fun and exciting time it was for them. They felt very pleased and
content living in America in that era, enthusiastically, quickly and
easily assimilating to the rich culture
inherent in it.
Len and Steph had regarded staying in the nineteenth century a
'no-brainer.' Only four days into it, Len told Frank his intentions over
Comm and Frank wished them the best, adding that he moved
their cars, which were parked in his driveway, to a discreet location
and removed the license plates in order to avoid prosecution since
officially constituted 'missing persons.'
Days turned into weeks which
became months, and months
stretched into years. Ten years passed in a flash for Leonard and
Stephanie because living in the nineteenth century made for such a
delightful experience. Now, at the
start of the twentieth century, the
Wright Brothers lifted the airplane they'd built off the ground. When
news of it hit the press--unlike everyone else--it came as no
surprise to them.
One sunny afternoon in late August of 1904, at an outdoor banjo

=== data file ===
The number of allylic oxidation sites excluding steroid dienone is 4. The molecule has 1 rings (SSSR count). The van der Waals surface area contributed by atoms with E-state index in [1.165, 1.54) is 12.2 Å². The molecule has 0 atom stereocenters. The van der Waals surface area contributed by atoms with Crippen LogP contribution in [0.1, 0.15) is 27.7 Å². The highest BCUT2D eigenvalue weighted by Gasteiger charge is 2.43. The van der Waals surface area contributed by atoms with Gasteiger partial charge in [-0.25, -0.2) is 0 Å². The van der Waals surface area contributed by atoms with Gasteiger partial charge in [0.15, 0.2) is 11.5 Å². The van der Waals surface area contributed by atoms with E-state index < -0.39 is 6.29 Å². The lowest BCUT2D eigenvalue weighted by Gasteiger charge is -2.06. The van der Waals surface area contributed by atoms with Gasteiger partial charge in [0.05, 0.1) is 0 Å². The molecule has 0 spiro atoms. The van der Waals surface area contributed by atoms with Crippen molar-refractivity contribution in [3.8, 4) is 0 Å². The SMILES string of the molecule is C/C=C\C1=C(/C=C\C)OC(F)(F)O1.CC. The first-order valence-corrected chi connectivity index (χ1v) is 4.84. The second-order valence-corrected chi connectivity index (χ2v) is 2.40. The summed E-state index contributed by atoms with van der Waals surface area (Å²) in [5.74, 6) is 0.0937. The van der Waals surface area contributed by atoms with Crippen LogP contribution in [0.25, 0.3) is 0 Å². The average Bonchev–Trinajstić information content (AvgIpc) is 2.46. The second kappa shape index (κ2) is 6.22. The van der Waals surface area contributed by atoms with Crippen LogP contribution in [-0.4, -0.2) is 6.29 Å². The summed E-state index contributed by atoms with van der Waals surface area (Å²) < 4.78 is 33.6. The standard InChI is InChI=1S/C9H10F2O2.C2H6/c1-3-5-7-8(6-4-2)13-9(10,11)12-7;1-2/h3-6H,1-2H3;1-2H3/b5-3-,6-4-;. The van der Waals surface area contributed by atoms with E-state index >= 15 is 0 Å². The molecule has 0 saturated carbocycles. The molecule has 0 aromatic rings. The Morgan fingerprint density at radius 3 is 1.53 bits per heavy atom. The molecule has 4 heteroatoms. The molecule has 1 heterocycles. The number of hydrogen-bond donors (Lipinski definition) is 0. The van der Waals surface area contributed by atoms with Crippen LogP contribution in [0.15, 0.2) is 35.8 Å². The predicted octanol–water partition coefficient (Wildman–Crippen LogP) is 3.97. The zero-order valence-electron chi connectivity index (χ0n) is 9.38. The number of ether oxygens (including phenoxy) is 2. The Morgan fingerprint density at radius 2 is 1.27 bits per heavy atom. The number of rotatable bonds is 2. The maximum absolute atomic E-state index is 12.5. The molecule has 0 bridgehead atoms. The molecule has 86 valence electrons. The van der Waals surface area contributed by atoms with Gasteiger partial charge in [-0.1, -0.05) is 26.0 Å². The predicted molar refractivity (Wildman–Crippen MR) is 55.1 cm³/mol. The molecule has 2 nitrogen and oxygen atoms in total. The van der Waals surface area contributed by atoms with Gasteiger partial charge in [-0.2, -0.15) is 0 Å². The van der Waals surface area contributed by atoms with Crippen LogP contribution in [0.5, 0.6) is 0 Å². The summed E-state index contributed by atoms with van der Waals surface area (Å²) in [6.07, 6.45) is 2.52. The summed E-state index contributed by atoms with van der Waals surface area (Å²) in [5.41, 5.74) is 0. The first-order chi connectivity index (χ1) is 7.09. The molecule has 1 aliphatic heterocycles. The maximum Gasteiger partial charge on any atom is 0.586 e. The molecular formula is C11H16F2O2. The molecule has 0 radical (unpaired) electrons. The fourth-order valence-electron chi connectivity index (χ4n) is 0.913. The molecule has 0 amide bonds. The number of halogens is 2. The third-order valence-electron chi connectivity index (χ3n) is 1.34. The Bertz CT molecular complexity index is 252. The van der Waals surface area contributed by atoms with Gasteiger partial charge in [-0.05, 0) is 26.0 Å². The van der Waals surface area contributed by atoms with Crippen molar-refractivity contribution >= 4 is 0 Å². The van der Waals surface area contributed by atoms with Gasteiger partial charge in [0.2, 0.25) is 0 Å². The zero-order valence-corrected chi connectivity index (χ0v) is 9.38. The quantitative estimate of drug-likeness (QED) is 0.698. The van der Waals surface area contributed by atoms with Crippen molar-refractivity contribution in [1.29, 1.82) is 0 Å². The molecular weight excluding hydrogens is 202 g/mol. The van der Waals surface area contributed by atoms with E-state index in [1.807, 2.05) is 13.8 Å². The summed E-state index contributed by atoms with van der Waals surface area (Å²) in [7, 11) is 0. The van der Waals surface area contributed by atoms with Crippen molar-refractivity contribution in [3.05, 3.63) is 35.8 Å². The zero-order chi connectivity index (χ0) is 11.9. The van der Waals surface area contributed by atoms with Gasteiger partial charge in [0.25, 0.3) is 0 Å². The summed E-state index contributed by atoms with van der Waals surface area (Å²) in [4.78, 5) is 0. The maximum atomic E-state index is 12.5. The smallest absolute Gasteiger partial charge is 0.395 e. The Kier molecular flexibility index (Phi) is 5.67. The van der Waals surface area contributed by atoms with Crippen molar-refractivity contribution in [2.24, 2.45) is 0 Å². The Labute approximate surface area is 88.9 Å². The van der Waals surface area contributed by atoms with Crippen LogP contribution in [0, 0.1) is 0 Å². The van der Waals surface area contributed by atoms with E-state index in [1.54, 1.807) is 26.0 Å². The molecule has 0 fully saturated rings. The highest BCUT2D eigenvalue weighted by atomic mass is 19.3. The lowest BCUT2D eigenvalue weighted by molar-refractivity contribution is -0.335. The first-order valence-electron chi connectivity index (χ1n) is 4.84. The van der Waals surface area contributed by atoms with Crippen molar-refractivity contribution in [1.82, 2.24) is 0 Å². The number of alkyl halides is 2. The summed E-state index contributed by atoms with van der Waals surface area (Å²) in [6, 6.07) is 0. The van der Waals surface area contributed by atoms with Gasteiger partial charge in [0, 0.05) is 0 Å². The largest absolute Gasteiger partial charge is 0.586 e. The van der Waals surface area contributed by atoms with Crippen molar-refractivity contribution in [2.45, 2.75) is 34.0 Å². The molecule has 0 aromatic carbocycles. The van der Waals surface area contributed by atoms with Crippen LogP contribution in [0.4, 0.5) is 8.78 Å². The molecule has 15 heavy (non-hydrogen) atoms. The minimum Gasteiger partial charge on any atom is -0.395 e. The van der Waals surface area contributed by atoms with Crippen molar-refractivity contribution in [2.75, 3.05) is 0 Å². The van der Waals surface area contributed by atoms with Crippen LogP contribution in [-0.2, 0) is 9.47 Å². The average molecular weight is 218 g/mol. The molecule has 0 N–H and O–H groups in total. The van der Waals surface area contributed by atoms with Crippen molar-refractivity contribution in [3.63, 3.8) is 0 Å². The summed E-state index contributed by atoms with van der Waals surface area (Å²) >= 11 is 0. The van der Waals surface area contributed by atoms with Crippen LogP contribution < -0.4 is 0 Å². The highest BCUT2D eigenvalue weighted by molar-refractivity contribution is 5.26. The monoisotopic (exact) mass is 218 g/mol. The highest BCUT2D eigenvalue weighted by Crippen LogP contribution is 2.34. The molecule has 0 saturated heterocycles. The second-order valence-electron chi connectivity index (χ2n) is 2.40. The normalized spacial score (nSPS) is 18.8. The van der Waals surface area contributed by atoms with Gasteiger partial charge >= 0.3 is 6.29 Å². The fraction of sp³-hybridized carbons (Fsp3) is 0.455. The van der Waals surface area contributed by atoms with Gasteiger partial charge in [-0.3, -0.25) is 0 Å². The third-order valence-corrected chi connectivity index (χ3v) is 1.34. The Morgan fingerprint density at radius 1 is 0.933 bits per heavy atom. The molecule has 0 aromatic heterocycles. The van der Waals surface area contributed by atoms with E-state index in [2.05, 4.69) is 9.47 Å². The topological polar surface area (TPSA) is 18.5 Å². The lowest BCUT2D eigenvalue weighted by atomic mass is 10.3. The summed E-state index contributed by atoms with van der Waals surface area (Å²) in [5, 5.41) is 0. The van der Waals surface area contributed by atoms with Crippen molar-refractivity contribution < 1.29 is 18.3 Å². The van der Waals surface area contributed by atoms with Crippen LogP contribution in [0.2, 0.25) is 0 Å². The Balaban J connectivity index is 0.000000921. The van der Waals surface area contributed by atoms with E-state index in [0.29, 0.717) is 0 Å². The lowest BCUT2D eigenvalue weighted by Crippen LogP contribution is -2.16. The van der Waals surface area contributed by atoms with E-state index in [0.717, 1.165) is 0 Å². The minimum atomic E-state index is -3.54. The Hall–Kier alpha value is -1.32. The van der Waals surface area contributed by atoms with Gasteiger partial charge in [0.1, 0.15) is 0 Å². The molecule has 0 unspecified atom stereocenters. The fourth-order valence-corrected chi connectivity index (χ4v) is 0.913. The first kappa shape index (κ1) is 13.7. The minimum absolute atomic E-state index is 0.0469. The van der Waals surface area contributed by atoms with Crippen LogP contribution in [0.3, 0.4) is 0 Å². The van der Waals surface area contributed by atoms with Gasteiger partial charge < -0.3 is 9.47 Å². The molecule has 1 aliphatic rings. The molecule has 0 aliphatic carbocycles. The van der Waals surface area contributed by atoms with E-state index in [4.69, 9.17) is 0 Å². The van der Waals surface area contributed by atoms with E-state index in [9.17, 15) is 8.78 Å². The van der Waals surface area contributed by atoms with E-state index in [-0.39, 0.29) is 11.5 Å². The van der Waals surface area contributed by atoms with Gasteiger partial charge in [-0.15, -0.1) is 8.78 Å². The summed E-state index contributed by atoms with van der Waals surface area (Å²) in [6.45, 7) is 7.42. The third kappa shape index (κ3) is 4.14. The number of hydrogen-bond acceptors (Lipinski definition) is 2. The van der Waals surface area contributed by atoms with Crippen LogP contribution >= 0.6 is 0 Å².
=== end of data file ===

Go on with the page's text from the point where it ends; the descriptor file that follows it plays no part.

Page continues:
Leonard struck up a conversation with a middle-aged,
gargantuan man about the Wright Brothers' successful flight. Leonard
immediately thought the fellow looked familiar and soon recognized
him as none
other than the first person he met upon arriving in the
nineteenth century, while walking along the cobblestone sidewalk
toward Palmer's Theater--the newspaper reader--the same man, only
eleven years older. And during the course of their conversation--the
first time he didn't speak; he just handed Leonard the paper
smiled warmly--the intriguing gentleman casually alluded to a
prospective time machine.
"What's your name," Leonard curiously inquired.
"Elias Baxter" came his reply.
May 15, 2019
Stephanie Hansen walked over to eighty-four-year-old Leonard
Baxter, who was sitting in his armchair in the living room of his cousin's
house, and rubbed his shoulder. But Leonard failed to turn his head to
look at her, and seemed completely unaware of her presence.
Nowadays, Leonard rarely moved a muscle. He lived in his own little
world, twenty-five years younger, continuously staring blankly into
Frank Baxter, engineer and amateur inventor, returned to the
room and handed Stephanie a glass of Pepsi Cola. A chubby,
effervescent, fifty-six-year-old in-home health care aide called
Frank from the hallway, saying she wanted to take her thirty-minute
break early, if he didn't mind.
"No problem, Beverly," he called back out. Then,
Stephanie, he said, "Thanks so much for being here with my cousin